Huiyuan Juice mulls 25pc dividend payout

PUBLISHED : Wednesday, 07 February, 2007, 12:00am
UPDATED : Wednesday, 07 February, 2007, 12:00am

China Huiyuan Juice Group, the mainland's largest maker of pure juice that is seeking a Hong Kong listing, plans to pay out 25 per cent of its profit as dividend as it needs to reserve capital for expansion.

The planned dividend payout ratio is higher than the 21 per cent paid by Huiyuan's smaller rival China Haisheng Juice Holdings in 2005 but lower than Yantai North Andre Juice's 37.5 per cent.

Huiyuan, in which French food giant Danone has a strategic stake, plans to build factories in China's south-central and east-central regions, according to its preliminary prospectus.

Huiyuan, which aims to raise up to HK$2.4 billion in an initial public offering in Hong Kong, will set aside 35 per cent of the proceeds to build plants and another 35 per cent to expand and upgrade its sales and distribution networks. It will use the remainder for working capital and to repay debt.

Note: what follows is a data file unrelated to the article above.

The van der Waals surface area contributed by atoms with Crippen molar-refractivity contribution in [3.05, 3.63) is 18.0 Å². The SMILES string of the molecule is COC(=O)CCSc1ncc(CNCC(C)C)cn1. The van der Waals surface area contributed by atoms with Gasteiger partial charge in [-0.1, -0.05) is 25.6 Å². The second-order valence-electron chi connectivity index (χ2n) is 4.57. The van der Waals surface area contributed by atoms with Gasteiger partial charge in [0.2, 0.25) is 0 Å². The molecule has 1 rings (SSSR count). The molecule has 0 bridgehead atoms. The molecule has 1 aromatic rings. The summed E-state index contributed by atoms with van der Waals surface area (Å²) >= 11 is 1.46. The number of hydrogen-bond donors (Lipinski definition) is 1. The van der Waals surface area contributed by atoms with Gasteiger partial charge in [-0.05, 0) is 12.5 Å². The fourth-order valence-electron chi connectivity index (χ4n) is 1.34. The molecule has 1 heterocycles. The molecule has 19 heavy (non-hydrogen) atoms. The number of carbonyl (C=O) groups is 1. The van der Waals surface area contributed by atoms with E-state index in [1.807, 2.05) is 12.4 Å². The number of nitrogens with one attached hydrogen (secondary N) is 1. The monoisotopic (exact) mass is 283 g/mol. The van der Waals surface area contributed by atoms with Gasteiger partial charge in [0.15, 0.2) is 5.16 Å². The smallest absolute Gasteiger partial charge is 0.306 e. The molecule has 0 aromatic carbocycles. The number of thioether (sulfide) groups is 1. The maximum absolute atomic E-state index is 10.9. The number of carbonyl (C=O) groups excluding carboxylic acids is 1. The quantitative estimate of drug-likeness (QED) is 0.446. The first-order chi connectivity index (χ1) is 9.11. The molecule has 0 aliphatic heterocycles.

The company expects last year's earnings to jump 82 per cent to at least 200 million yuan from 110 million yuan in 2005.

ACNielsen data shows Huiyuan had a 42 per cent share of the 100 per cent juice drinks market for the first nine months of last year.

Huiyuan was selling 400 million shares at an indicative range of HK$4.80 to HK$6 each, 37.5 to 45.6 times its estimated earnings per share last year, the prospectus said.

That is higher than the 14 times estimated price-earnings ratio of Haisheng, which jumped 12.24 per cent yesterday to HK$1.10, and the 18.5 times of Andre Juice, which gained 6.74 per cent to 95 HK cents.

Although Huiyuan's pricing is demanding, analysts said the company deserved a higher value than its rivals as it was the first juice maker that made its own branded products.

Haisheng and Andre Juice only focus on making apple juice concentrate and the majority of their products are for exports.

'Andre Juice and Haisheng can be viewed as food product manufacturers while Huiyuan is a China consumption play,' ICEA Securities analyst Carrie Chan said.